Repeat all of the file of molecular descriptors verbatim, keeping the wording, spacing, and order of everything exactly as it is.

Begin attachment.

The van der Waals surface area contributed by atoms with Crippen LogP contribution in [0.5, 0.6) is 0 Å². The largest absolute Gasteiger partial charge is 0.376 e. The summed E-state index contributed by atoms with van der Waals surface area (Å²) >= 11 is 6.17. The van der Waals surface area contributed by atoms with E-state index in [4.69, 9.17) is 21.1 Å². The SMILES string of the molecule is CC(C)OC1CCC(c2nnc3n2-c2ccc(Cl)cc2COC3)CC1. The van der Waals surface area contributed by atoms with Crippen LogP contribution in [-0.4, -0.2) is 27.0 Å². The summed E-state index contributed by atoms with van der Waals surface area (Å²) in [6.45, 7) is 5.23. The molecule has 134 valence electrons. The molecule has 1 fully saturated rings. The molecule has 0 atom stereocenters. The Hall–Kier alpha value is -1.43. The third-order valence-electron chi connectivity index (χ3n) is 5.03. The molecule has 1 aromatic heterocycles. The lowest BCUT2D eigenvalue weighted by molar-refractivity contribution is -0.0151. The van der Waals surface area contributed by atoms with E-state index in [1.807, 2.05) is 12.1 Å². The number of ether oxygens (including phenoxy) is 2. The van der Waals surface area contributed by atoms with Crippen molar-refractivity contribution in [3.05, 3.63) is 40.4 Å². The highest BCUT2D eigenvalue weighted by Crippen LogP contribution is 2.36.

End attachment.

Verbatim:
The van der Waals surface area contributed by atoms with Crippen LogP contribution in [0.5, 0.6) is 0 Å². The largest absolute Gasteiger partial charge is 0.376 e. The summed E-state index contributed by atoms with van der Waals surface area (Å²) >= 11 is 6.17. The van der Waals surface area contributed by atoms with E-state index in [4.69, 9.17) is 21.1 Å². The SMILES string of the molecule is CC(C)OC1CCC(c2nnc3n2-c2ccc(Cl)cc2COC3)CC1. The van der Waals surface area contributed by atoms with Crippen LogP contribution in [-0.4, -0.2) is 27.0 Å². The summed E-state index contributed by atoms with van der Waals surface area (Å²) in [6.45, 7) is 5.23. The molecule has 134 valence electrons. The molecule has 1 fully saturated rings. The molecule has 0 atom stereocenters. The Hall–Kier alpha value is -1.43. The third-order valence-electron chi connectivity index (χ3n) is 5.03. The molecule has 1 aromatic heterocycles. The lowest BCUT2D eigenvalue weighted by molar-refractivity contribution is -0.0151. The van der Waals surface area contributed by atoms with E-state index in [1.807, 2.05) is 12.1 Å². The number of ether oxygens (including phenoxy) is 2. The van der Waals surface area contributed by atoms with Crippen molar-refractivity contribution in [3.05, 3.63) is 40.4 Å². The highest BCUT2D eigenvalue weighted by Crippen LogP contribution is 2.36.